Building the Cosmic Race

        I.            Spain sought to create a complex system of racial and separation

A.      Spanish law sought to separate racial groups all together, creating distinct legal systems

1.  Republica de Indios for the Amerindians

2.  Republica de Espanoles for the Europeans (and effectively everyone else)

3.  Each republic had its own laws, each racial group meant to have their own communities

4.  Races were to be kept separate in terms of marriage, jobs, social organizations

B.      These plans unrealistic, as miscegenation and acculturation become common

1. Few Spanish women in 1500s

a.       Only about one in ten of the early Spanish settlers

b.      No more than about 15% of Spanish immigrants are women in 1500s and 1700s; peaks at perhaps 40% in mid-1600s.

2. As a result, castas (mixed-race people) quickly become common

      II.            Spaniards

A.      Spain strongly regionalist, carries over to colonies

1.  Spaniards treated people from home town/region as extended family

2. Tended to focus on regional identifications more strongly than national ones

3. This affects immigration patterns, job opportunities for immigrants, marriage patterns, etc.

4.  Officially, the Conquest was a Castile-only affair

a.       This meant that Arogonese regions (mostly northern and eastern Spain) were not supposed to immigrate, though some did

b.      Largest sources of migrants were Andalucia in the south and Extremadura in the west.

5.  Non-Spainish Europeans were generally barred, but Crown allowed some high-skilled immigrants, and some drifted in on their own

B.      Why immigrate?

1. To join families

2.  Artisans looking for job opportunities

3. Many arrive in retinues of royal officials

4. Very large number came as indentured servants

C.      Limpieza de sangre (cleanliness of the blood)

1. Ability to prove an all Christian, all European ancestry critically important to Spanish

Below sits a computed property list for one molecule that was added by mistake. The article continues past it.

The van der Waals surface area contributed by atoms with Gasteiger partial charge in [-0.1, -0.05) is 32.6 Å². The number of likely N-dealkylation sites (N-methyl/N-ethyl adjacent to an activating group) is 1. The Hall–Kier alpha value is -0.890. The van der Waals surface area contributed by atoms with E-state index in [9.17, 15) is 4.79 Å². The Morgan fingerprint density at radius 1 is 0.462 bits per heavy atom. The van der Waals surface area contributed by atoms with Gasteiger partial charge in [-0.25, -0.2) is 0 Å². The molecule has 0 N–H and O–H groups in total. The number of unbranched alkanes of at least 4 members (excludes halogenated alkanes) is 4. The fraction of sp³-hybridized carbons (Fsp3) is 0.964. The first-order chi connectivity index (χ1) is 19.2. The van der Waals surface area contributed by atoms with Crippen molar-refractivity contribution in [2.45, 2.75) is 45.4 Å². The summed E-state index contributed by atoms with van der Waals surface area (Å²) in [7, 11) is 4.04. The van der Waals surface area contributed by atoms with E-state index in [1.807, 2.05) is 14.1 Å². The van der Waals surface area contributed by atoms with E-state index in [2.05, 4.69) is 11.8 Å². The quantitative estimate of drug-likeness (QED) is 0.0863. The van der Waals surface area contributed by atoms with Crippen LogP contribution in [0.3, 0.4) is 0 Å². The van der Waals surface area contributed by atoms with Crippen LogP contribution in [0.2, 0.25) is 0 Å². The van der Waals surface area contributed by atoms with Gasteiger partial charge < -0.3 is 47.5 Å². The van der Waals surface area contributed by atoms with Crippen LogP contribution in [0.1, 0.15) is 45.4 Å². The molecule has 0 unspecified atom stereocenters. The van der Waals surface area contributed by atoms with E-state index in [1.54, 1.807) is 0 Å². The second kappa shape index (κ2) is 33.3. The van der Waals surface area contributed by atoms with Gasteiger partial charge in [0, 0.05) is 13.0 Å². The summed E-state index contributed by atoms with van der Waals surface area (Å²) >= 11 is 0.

2. On paper, many jobs and economic opportunities only open to people who could document this

3. Spanish Basques in particular asserted a particularly high degree of “purity”

4. Divide between creoles (American-born whites) and peninsulares (European-born) exacerbated by sense creoles were not strictly “pure”

a.       Penisulares dominated government positions and trans-Atlantic  trade

b.      Only four of the viceroys were not penisulares

c.       80% of bishops and 2/3 of all Church positions held by peninsulares

d.      Thus creoles largely focused on land ownership, mining, and local trade and manufacture

D.      Masters of the urban domain

1. Cities tended to be islands of European society in a sea of African, Amerindian, and mixed-race rural populations

2. European culture radiated out of cities, with lessening influence across greater distances

E.       Creoles (criollos) gradually develop separate identity from peninsulares, cease to European

1.  Largely a result of acculturation from other racial groups

2. Regional identities from Europe slowly erode as well

3. Meanwhile, most peninsulares sought to return to Spain as soon as their duty was finished and their fortune made (hacer America)

    III.            Amerindians

A.      No sense of single identity prior to colonization – this idea develops much later

B.      Demographic disaster from disease means end of Amerindian cities – become a fully rural people

C.      Tribute contributes to acculturation

1.  Must pay in European goods (pigs, chicken, wool) and grow to like them for themselves

2.  Need for cash for tribute and taxes pushes many into market life

3. Desire to escape tribute pushes many into the towns

D.      Identity as “indio” increasingly depended on language, clothes, where one lived

E.       Amerindian communities held together by strong sense of family and community identity

1.  Amerindian  families made few concessions to European practices

2. Acculturation was fastest in communities near European settlements

F.       Revolts

1. Amerindians broadly accepted Crown authority, though with important exceptions

a.       Were quick to revolt over grievances and violations of perceived rights

b.      Stronger government intrusion and any threat to land in particular triggered revolts

c.       Tended not to challenge legitimacy of basic system; officials often lenient in response

2.  Greatest resistance in peripheral areas away from Central Mexico

a.       Maya in the Yucatan retain high degree of autonomy and in some areas actual independence for centuries. As a result, less acculturated than other groups

b.      Long struggle to pacify northern Amerindians, particularly in mountain areas